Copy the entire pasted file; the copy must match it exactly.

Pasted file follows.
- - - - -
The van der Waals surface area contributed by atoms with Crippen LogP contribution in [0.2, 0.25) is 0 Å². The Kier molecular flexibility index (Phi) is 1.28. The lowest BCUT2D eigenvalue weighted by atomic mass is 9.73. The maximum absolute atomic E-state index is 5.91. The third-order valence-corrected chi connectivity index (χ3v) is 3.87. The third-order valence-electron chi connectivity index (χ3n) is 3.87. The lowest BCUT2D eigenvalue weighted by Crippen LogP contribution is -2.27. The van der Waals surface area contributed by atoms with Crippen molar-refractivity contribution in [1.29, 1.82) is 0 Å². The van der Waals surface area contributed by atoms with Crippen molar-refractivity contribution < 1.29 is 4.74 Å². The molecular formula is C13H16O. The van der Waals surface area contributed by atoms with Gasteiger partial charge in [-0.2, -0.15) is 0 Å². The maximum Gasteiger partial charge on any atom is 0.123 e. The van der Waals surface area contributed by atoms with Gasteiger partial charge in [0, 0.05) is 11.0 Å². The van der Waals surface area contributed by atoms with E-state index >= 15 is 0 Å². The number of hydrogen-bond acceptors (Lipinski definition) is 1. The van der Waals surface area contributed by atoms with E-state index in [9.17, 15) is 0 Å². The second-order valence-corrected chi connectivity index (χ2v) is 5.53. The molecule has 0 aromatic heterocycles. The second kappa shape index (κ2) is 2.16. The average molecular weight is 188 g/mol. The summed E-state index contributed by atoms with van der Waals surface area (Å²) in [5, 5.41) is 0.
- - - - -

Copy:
The van der Waals surface area contributed by atoms with Crippen LogP contribution in [0.2, 0.25) is 0 Å². The Kier molecular flexibility index (Phi) is 1.28. The lowest BCUT2D eigenvalue weighted by atomic mass is 9.73. The maximum absolute atomic E-state index is 5.91. The third-order valence-corrected chi connectivity index (χ3v) is 3.87. The third-order valence-electron chi connectivity index (χ3n) is 3.87. The lowest BCUT2D eigenvalue weighted by Crippen LogP contribution is -2.27. The van der Waals surface area contributed by atoms with Crippen molar-refractivity contribution in [1.29, 1.82) is 0 Å². The van der Waals surface area contributed by atoms with Crippen molar-refractivity contribution < 1.29 is 4.74 Å². The molecular formula is C13H16O. The van der Waals surface area contributed by atoms with Gasteiger partial charge in [-0.2, -0.15) is 0 Å². The maximum Gasteiger partial charge on any atom is 0.123 e. The van der Waals surface area contributed by atoms with Gasteiger partial charge in [0, 0.05) is 11.0 Å². The van der Waals surface area contributed by atoms with E-state index >= 15 is 0 Å². The number of hydrogen-bond acceptors (Lipinski definition) is 1. The van der Waals surface area contributed by atoms with E-state index in [9.17, 15) is 0 Å². The second-order valence-corrected chi connectivity index (χ2v) is 5.53. The molecule has 0 aromatic heterocycles. The second kappa shape index (κ2) is 2.16. The average molecular weight is 188 g/mol. The summed E-state index contributed by atoms with van der Waals surface area (Å²) in [5, 5.41) is 0.